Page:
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Discarded Christmas trees able to keep on giving all year 'round

James Knox | Pittsburgh Tribune-Review
One of Allegheny County's collection point for used Christmas Trees is at the parking lot for the Hartwood Acres Mansion in Hampton. Dec. 31, 2012.

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Recycling facts

There are a number of Christmas tree recycling sites in the Alle-Kiski Valley.

Trees must be free of all decorations, lights, bags and stands.

Among the drop-off locations:

• Allegheny Township Maintenance Building, 1169 School Road, open drop off through Jan. 31

• Boyce Park, 675 Old Frankstown Road, Plum, parking lot by the wave pool, 8 a.m. to 3:30 p.m. through Jan. 22

• Deer Lakes Park, West Deer, in the parking lot by Veterans Shelter, drop off dusk to dawn through Jan. 19

• Harrison Hills Park, Harrison, in the parking lot at Chipmunk and Cottontail Drives, drop off dusk to dawn through Jan. 19

• Hartwood Acres, Indiana/Hampton townships, parking lot at the mansion, drop off dusk to dawn through Jan. 19

• Lower Burrell Municipal Building, 2800 Bethel S., Jan. 5 and 12, 10 a.m. to 1 p.m.

• Windstream Building, 4806 Old William Penn Highway, Murrysville, Jan. 5 and 12, 9 a.m. to 1 p.m.

• New Kensington Memorial Park entrance, off Route 56/366. Open drop off through Jan. 31

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'American Coyotes' Series

Traveling by Jeep, boat and foot, Tribune-Review investigative reporter Carl Prine and photojournalist Justin Merriman covered nearly 2,000 miles over two months along the border with Mexico to report on coyotes — the human traffickers who bring illegal immigrants into the United States. Most are Americans working for money and/or drugs. This series reports how their operations have a major impact on life for residents and the environment along the border — and beyond.

By Jodi Weigand and Adam Brandolph
Thursday, Jan. 3, 2013, 12:06 a.m.
 

Think of it as a Christmas gift to Mother Nature.

After all, a recycled Christmas tree can end up as mulch on a park trail or a fish habitat in an area lake rather than yet another item atop the landfill heap.

One tree can make an estimated 5 pounds of mulch, according to Westmoreland Cleanways, which coordinates more than a dozen recycling events in the county.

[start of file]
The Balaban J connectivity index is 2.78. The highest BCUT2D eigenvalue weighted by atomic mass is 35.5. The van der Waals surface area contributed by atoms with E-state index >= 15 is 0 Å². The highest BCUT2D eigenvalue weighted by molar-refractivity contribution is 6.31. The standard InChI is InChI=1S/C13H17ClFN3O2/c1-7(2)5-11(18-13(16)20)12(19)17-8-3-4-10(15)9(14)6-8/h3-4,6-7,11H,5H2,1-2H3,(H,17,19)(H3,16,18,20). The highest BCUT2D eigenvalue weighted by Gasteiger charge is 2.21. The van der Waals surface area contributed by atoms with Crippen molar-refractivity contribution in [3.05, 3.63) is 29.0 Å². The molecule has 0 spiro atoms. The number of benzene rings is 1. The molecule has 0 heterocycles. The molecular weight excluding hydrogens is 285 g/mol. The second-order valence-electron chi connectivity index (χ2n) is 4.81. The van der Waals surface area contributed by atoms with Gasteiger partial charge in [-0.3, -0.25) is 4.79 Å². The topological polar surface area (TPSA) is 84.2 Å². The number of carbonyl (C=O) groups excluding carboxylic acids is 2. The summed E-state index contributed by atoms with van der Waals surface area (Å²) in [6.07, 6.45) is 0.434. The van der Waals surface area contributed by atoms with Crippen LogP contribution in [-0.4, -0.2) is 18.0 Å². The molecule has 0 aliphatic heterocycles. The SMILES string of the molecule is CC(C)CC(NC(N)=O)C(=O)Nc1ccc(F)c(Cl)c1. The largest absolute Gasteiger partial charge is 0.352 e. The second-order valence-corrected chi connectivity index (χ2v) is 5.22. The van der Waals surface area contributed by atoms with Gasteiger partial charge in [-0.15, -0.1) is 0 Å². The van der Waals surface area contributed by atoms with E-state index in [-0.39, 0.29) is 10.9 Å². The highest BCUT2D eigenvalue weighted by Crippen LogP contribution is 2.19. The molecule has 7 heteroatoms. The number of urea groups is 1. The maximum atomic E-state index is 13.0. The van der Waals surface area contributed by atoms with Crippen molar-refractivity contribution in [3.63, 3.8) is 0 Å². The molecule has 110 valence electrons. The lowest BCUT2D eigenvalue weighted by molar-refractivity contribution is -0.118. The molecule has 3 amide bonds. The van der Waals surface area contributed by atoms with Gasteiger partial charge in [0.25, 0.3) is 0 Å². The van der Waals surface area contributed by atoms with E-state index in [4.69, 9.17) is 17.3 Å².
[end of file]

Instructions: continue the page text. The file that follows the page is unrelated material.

“We get between 1,700 and 2,000 trees,” said Ellen Keefe, Cleanways' executive director. “That's a lot of material that's kept out of the landfill.”

There are eight tree collection sites in the Alle-Kiski Valley.

Among them is one sponsored by Burrell High School's environmental club.

They get between 50 and 75 trees over two Saturdays.

The city of Lower Burrell chips the trees into mulch.

“We do it so the trees don't end up in landfills,” sand club sponsor Amy McGrath, a Burrell High teacher. “A lot of people, years ago, used to throw the trees in Burrell Lake Park — and that was a problem.”

Officials at the Lexington, Ky.-based National Christmas Tree Association estimate 25 million to 30 million live Christmas trees are sold in the United States each year.

The trees can be used to make sand and soil erosion barriers, be sunk into private fish ponds or other bodies of water to make a refuge and feeding area for fish, or placed outside as a bird feeder and sanctuary.

The Army Corps of Engineers places whole trees in the Youghiogheny River Lake to be used as a fish habitat, Park Ranger Ronald Slezak said. Officials at Moraine State Park in Butler County do the same.

The mulch produced in Allegheny County will line trails and be used in plant beds in parks throughout the county, Downs said.

Butler County leaves them whole to be used as fish habitats in area lakes and streams.

“It's been a really successful program,” said Amie Downs, spokeswoman for Allegheny County Executive Rich Fitzgerald. “In previous years, we collected trees in four parks. This year, we're collecting them at all of our parks.”

Dave Mazza, director of the Pennsylvania Resources Council, an environmental organization with an office on Pittsburgh's South Side, said giving new life to trees is natural.

“Mother Nature's been doing it on her own for millions of years,” he said. “You use them for a purpose, recycle it and put back into the system again.”

Jodi Weigand and Adam Brandolph are staff writers for Trib Total Media. Weigand can be reached at 724-226-4702 or jweigand@tribweb.com. Brandolph can be reached at 412-391-0927 or abrandolph@tribweb.com.

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